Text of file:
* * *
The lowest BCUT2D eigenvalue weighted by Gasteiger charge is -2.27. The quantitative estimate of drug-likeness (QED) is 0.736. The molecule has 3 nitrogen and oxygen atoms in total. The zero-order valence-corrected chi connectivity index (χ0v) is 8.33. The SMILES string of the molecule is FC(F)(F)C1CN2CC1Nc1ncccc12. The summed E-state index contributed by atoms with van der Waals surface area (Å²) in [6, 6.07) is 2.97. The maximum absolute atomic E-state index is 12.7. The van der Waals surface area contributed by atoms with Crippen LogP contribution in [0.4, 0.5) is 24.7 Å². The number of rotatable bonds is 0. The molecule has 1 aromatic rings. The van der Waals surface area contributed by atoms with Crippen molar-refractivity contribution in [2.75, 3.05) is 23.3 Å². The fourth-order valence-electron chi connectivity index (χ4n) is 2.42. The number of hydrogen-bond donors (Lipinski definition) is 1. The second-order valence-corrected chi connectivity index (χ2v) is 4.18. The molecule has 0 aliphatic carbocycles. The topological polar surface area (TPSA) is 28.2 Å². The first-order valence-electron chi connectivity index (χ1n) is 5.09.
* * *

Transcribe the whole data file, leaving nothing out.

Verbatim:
The lowest BCUT2D eigenvalue weighted by Gasteiger charge is -2.27. The quantitative estimate of drug-likeness (QED) is 0.736. The molecule has 3 nitrogen and oxygen atoms in total. The zero-order valence-corrected chi connectivity index (χ0v) is 8.33. The SMILES string of the molecule is FC(F)(F)C1CN2CC1Nc1ncccc12. The summed E-state index contributed by atoms with van der Waals surface area (Å²) in [6, 6.07) is 2.97. The maximum absolute atomic E-state index is 12.7. The van der Waals surface area contributed by atoms with Crippen LogP contribution in [0.4, 0.5) is 24.7 Å². The number of rotatable bonds is 0. The molecule has 1 aromatic rings. The van der Waals surface area contributed by atoms with Crippen molar-refractivity contribution in [2.75, 3.05) is 23.3 Å². The fourth-order valence-electron chi connectivity index (χ4n) is 2.42. The number of hydrogen-bond donors (Lipinski definition) is 1. The second-order valence-corrected chi connectivity index (χ2v) is 4.18. The molecule has 0 aliphatic carbocycles. The topological polar surface area (TPSA) is 28.2 Å². The first-order valence-electron chi connectivity index (χ1n) is 5.09.